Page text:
By Lukas Brinkerhoff
I used to hate to ride Prospector to Church Rocks. I found nothing interesting about the trail. It was slow, sluggish and made me tired without giving anything back. I would pedal to the top of one of the hills only to slowly coast back down. And then repeat. I avoided the trail almost as much as I now avoid Paradise Canyon. It was boring.
Then I rode it on a Saturday morning on a bike that was being treated to its first bout of dirt. Suddenly, Prospector turned into a quick, flowy trail that left me with this strange sensation. Without me knowing it, my lips had turned upward. My eyes started to twinkle and my heartbeat was up and running. I was having fun. The ups were quick and I spun out on the backside grinning and laughing all the way to the next up. I had to stay on top of it to keep from missing a turn. I was hooked.
Now Prospector is one of my favorite local trails.
An Argument for Less
In the great impulse-buying society in which we reside, we are told time and time again that for us to be able to have fun or to have a certain experience, we must purchase the newest and the best that is currently available. Regardless of what we have experienced with what we currently own, there is no fix for the desire to have something new. For as soon as you have something new, it suddenly isn't and you need the next best thing. It's an endless, vicious cycle.
The first time I pedaled a rigid singlespeed on dirt I was hooked. After six weeks or so, I sold every other bike I owned and pedaled with a grin on my face for years. It was this rigid singlespeed that turned my sluggish trail into a fast, flowy love fest. This wasn't a new feeling for me. I grew up on rigid bikes. They were the only bikes I could afford. All of the trails I rode until 2002 were on a rigid bike or a hardtail.
I fell in love with mountain biking well before I owned any suspension. Well before drivetrains had one more, well before dually boinging machines could weigh less than my tricked out 90's hardtail.
Sometimes that experience of just loving to ride is best found on the bike with the least bells and whistles. To feel every bump in the trail, have to strain up every climb and to watch the front wheel and precisely guide it through the rock gardens, that is how mountain biking started and that's why I fell in love with riding.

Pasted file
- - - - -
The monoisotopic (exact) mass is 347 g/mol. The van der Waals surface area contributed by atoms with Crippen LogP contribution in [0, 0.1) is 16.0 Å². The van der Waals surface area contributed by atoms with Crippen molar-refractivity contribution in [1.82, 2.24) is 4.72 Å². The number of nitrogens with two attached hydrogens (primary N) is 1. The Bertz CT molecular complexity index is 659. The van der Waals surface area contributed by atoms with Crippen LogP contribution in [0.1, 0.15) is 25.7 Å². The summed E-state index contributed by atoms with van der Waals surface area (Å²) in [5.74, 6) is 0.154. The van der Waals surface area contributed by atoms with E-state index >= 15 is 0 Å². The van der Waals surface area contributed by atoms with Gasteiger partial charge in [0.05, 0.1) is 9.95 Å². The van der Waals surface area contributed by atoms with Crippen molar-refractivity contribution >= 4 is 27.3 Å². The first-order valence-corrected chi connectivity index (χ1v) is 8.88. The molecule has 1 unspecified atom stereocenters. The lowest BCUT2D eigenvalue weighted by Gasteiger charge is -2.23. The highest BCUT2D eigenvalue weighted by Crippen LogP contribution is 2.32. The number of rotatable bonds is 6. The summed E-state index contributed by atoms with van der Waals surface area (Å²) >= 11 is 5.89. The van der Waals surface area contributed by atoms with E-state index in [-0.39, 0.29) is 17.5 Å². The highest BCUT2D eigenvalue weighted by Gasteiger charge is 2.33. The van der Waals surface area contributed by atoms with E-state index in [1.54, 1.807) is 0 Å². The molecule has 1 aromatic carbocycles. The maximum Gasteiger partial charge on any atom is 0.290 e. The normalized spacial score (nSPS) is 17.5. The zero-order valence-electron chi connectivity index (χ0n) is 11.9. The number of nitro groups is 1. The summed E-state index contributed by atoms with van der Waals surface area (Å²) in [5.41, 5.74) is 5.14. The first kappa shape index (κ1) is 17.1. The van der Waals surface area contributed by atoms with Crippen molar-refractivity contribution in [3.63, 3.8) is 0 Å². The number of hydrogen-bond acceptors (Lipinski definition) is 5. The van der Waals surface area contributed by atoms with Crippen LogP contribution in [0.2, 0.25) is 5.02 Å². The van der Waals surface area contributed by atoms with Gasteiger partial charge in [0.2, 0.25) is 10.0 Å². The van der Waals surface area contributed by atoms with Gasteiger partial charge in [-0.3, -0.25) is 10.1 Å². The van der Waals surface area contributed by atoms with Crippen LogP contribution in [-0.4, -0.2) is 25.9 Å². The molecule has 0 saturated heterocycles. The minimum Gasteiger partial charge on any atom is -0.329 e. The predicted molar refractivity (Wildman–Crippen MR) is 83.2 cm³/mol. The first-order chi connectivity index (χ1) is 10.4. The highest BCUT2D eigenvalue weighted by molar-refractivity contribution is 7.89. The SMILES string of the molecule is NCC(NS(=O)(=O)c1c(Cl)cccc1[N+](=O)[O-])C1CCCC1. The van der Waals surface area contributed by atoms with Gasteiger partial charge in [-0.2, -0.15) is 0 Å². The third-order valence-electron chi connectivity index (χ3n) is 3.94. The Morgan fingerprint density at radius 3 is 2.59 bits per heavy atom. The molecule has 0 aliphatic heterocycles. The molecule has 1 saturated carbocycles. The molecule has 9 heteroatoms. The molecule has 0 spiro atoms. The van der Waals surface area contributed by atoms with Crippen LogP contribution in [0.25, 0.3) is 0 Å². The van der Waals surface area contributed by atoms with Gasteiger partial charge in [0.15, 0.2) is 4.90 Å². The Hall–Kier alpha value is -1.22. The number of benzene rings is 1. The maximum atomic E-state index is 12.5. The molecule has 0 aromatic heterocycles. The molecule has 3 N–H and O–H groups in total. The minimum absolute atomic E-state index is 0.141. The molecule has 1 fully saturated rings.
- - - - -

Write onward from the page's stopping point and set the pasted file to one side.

Not only do rigid singlespeed bikes offer an enjoyable alternative to the boing crowd, they also offer a serious advantage in the maintenance to riding time ratio. Maintenance on a singlespeed means you lube the chain and pump the tires up. Once a year you might want to tear the thing down and grease and tighten everything. Even this once a year maintenance will only take you about an hour.
And isn't that the point of owning a bike, to be able to ride it.
Less is Sexy
There is something inherently beautiful about simplicity. No springs attached. No extra links in the chain to wrap around those movey things that change gears. No cables running the length of the bike to connect the levers to the movey things. Just simple round tubes, a couple of wheels, a set of cranks and some brakes.
I love the way a singlespeed chain looks as it symmetrically wraps around the chain stay.
Let's admit it, if your bike is sexy, you will be sexy. In the grand scheme of things on this earth, isn't that what we are all desperately trying to accomplish. Think of your sexy bike as your peacock feathers.
Inches of travel or inches of error control? However you look at it, suspension makes riding technical trails easier. That rock that looked like it would toss you to your demise, can easily be bounced over with the right amount of squish. “Fixie” Dave Nice, local simple bike aficionado, likes to point out how easy it is to recognize riders who grew up on hardtails and those who were born into cycling via full suspension bikes. Not only are the lines picked with more caution and control on a hardtail, but the rider tends to have bent knees and elbows and uses body English to control the rough stuff even when aboard a double boinger.
Being forced to feel every rock and rut in the trail teaches riders to watch their lines, float over the rocks and use the body for suspension. All skills that can be transferred to most types of riding.
Less is Rebellious
Taking out all the marketing and hype from your ride is the equivalent of raising an angry fist to the man. The man is the one propagating the need for new shiny parts. The man would prefer you spent your riding time sitting in front of a computer screen geeking out over the newest and the greatest. He is not concerned with whether you get to ride or not, he just wants your money. Eliminate the majority of those shiny parts and the man starts to fade into the background and you can, once again, just ride.
If I had to pick one thing about modern society that I despise, it would be marketing. Here's my raised fist.
Less is Love
So give it a try. I will bet that if you swing your leg over a simple bike that you will find your boring trails transformed into fun and your life will be better. You will have more friends, more riding time, be able to clean that demon section of trail and afford that tattoo you've been wanting so you can show everyone just how rebellious you are.
What do you have to lose but your derailleurs?